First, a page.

Hedy Lamarr was an Austrian-American actress and inventor who pioneered the technology that would one day form the basis for today's WiFi, GPS, and Bluetooth communication systems.
Lamarr wanted to join the Inventors' Council in Washington, DC, where she thought she would be of better service to the war effort. Lamarr's path to inventing the cornerstone of Wi-Fi began when she heard about the Navy's difficulties with radio-controlled torpedoes
“The brains of people are more interesting than the looks I think,” Hollywood actress and inventor Hedy Lamarr said in 1990, 10 years before she passed.
The patent was granted in 1942; over 60 years before wi-fi would be widely adopted around the world. It wasn’t put into place in World War II; in fact, Lamarr was told she’d be better off selling war bonds. The technology first appeared on US Navy ships in 1962 during the Cuban missile crisis.
In 1997 she won the Electric Frontier Foundation Pioneer Award and was the first woman to win the Bulbie Gnass Spirit of Achievement Award, called the ‘Oscars of Inventing’, given to those whose achievements significantly contribute to society. In 2014 she was posthumously inducted into the National Inventors Hall of Fam
4. Annie Easley: The NASA Rocket Scientist
Annie Easley was a computer scientist, rocket scientist, and mathematician based in America. She worked for the Lewis Research Center, which is now Glenn Research Center of the National Aeronautics and Space Administration. She worked for the Lewis Research Center (now Glenn Research Center) of the National Aeronautics and Space Administration (NASA) and its predecessor, the National Advisory Committee for Aeronautics (NACA). She was a leading member of the team which developed software for the Centaur rocket stage, and was one of the first African-Americans to work as a computer scientist at NASA.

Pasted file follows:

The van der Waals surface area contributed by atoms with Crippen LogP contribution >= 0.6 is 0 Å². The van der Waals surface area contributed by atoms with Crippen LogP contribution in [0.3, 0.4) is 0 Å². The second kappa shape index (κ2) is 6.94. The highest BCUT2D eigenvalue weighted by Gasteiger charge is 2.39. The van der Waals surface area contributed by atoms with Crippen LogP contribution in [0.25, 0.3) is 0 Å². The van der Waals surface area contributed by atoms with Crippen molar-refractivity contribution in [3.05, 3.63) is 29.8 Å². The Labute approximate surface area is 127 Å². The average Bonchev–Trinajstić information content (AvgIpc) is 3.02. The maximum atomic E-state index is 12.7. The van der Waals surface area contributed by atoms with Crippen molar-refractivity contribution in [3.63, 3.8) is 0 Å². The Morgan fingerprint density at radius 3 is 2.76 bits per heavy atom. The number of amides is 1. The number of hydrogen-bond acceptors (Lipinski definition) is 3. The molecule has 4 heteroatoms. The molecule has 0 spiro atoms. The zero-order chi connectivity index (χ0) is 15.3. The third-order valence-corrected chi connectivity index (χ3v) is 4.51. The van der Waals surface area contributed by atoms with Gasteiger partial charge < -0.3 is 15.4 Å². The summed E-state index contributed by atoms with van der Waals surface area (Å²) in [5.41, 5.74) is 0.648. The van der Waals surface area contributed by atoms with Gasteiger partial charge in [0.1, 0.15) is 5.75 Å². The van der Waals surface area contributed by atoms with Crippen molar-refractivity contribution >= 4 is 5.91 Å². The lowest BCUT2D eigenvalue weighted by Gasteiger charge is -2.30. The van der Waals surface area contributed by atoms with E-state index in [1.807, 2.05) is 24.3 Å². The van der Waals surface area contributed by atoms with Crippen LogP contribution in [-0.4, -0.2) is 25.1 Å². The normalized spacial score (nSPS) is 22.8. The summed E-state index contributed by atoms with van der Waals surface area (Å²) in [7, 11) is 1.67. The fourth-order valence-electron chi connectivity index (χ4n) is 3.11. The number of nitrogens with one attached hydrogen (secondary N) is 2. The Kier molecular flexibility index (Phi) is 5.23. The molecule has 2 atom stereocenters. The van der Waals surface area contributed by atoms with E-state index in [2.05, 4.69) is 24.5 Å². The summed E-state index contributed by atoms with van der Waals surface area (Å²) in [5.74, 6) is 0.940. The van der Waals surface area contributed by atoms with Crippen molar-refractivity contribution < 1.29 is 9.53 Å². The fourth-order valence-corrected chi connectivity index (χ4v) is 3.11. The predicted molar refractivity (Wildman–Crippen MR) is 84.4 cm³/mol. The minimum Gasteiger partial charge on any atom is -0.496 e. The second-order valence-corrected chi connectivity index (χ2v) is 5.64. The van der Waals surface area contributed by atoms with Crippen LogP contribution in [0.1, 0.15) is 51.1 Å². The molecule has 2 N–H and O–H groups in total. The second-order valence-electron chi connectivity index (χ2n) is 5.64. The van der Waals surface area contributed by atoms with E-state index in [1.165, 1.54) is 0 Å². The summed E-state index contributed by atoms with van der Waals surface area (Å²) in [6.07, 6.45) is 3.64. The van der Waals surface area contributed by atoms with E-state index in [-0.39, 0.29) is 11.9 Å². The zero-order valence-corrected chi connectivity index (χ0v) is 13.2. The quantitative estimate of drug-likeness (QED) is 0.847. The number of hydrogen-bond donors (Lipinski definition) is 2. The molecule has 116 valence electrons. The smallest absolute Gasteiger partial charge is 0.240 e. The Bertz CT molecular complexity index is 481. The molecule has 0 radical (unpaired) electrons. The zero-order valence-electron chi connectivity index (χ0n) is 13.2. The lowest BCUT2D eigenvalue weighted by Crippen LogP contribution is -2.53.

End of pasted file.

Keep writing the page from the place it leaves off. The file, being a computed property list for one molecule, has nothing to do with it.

Her 34-year career included developing and implementing computer code that analyzed alternative power technologies, supported the Centaur high-energy upper rocket stage, determined solar, wind and energy projects, identified energy conversion systems and alternative systems to solve energy problems.
5. Mary Wilkes: The First Home Computer User
Mary is a former computer programmer and logic designer. She is best known for designing the software for the LINC, one of the earliest systems of an interactive personal computer.
In 1965, she designed and used a computer in her home, and is usually considered to be the first home computer user. This claim is dependent on the definition of a "home computer." In 1965, Wilkes left MIT and began working at the Computer Systems Laboratory at Washington University in St. Louis.
The critical thinking abilities, problem-solving skills, and creativity that she strengthened during her years as a computer programmer, definitely helped her do a more holistic and comprehensive job as a lawyer.
6. Adele Goldberg: The Inspiration For GUI
The Inspiration For GUI. Adele was instrumental in the development of the programming language Smalltalk-80, which inspired the very first Apple computer.
Adele is said to have referred to the decision to show Steve Jobs Smalltalk as a way to “give away the kitchen sink”. She was probably right! The concepts that Adele and her team set in motion became the basis for graphical user interfaces (GUI) we use every day.